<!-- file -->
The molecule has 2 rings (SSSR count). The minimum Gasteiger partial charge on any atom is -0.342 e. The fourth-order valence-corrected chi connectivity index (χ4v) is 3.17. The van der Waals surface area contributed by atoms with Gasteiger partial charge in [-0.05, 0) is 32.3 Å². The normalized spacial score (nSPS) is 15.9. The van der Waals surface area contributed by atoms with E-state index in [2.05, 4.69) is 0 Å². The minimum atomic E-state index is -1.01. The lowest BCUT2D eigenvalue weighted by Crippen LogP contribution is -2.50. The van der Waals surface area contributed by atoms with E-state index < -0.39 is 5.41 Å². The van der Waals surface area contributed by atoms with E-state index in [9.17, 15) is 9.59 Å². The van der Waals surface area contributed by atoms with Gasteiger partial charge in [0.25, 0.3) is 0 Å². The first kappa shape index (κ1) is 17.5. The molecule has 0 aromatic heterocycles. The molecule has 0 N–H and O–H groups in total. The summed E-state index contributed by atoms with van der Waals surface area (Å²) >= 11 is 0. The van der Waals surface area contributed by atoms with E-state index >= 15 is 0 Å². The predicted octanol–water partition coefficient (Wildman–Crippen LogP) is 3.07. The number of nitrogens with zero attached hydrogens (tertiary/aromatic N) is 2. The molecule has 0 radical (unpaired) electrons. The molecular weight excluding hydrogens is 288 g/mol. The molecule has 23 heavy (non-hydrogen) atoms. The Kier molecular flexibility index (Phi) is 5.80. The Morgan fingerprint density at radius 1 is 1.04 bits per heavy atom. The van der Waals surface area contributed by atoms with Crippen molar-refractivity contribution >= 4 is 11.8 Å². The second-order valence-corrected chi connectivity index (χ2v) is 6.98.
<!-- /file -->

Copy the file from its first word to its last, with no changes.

The molecule has 2 rings (SSSR count). The minimum Gasteiger partial charge on any atom is -0.342 e. The fourth-order valence-corrected chi connectivity index (χ4v) is 3.17. The van der Waals surface area contributed by atoms with Gasteiger partial charge in [-0.05, 0) is 32.3 Å². The normalized spacial score (nSPS) is 15.9. The van der Waals surface area contributed by atoms with E-state index in [2.05, 4.69) is 0 Å². The minimum atomic E-state index is -1.01. The lowest BCUT2D eigenvalue weighted by Crippen LogP contribution is -2.50. The van der Waals surface area contributed by atoms with E-state index < -0.39 is 5.41 Å². The van der Waals surface area contributed by atoms with E-state index in [9.17, 15) is 9.59 Å². The van der Waals surface area contributed by atoms with Gasteiger partial charge in [0.25, 0.3) is 0 Å². The first kappa shape index (κ1) is 17.5. The molecule has 0 aromatic heterocycles. The molecule has 0 N–H and O–H groups in total. The summed E-state index contributed by atoms with van der Waals surface area (Å²) >= 11 is 0. The van der Waals surface area contributed by atoms with E-state index >= 15 is 0 Å². The predicted octanol–water partition coefficient (Wildman–Crippen LogP) is 3.07. The number of nitrogens with zero attached hydrogens (tertiary/aromatic N) is 2. The molecule has 0 radical (unpaired) electrons. The molecular weight excluding hydrogens is 288 g/mol. The molecule has 23 heavy (non-hydrogen) atoms. The Kier molecular flexibility index (Phi) is 5.80. The Morgan fingerprint density at radius 1 is 1.04 bits per heavy atom. The van der Waals surface area contributed by atoms with Crippen molar-refractivity contribution >= 4 is 11.8 Å². The second-order valence-corrected chi connectivity index (χ2v) is 6.98.